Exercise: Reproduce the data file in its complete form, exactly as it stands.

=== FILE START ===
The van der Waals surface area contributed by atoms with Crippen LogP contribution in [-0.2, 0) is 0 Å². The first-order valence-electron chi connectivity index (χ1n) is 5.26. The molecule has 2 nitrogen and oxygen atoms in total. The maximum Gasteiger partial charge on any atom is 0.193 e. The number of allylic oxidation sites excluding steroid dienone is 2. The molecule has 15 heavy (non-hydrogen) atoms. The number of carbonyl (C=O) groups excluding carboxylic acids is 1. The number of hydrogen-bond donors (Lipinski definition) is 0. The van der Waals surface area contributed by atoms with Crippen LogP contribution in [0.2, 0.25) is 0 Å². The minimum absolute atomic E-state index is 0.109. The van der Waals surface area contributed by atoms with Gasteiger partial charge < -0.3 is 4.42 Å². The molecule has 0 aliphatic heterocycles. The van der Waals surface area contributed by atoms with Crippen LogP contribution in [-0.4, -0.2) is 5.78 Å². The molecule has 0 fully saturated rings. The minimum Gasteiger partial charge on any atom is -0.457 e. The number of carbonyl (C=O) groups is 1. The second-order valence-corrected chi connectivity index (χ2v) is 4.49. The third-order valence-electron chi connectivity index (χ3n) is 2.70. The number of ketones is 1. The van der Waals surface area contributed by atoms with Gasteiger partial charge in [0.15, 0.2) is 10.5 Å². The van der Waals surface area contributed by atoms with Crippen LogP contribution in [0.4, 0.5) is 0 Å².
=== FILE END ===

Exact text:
The van der Waals surface area contributed by atoms with Crippen LogP contribution in [-0.2, 0) is 0 Å². The first-order valence-electron chi connectivity index (χ1n) is 5.26. The molecule has 2 nitrogen and oxygen atoms in total. The maximum Gasteiger partial charge on any atom is 0.193 e. The number of allylic oxidation sites excluding steroid dienone is 2. The molecule has 15 heavy (non-hydrogen) atoms. The number of carbonyl (C=O) groups excluding carboxylic acids is 1. The number of hydrogen-bond donors (Lipinski definition) is 0. The van der Waals surface area contributed by atoms with Crippen LogP contribution in [0.2, 0.25) is 0 Å². The minimum absolute atomic E-state index is 0.109. The van der Waals surface area contributed by atoms with Gasteiger partial charge < -0.3 is 4.42 Å². The molecule has 0 aliphatic heterocycles. The van der Waals surface area contributed by atoms with Crippen LogP contribution in [-0.4, -0.2) is 5.78 Å². The molecule has 0 fully saturated rings. The minimum Gasteiger partial charge on any atom is -0.457 e. The number of carbonyl (C=O) groups is 1. The second-order valence-corrected chi connectivity index (χ2v) is 4.49. The third-order valence-electron chi connectivity index (χ3n) is 2.70. The number of ketones is 1. The van der Waals surface area contributed by atoms with Gasteiger partial charge in [0.15, 0.2) is 10.5 Å². The van der Waals surface area contributed by atoms with Crippen LogP contribution in [0.4, 0.5) is 0 Å².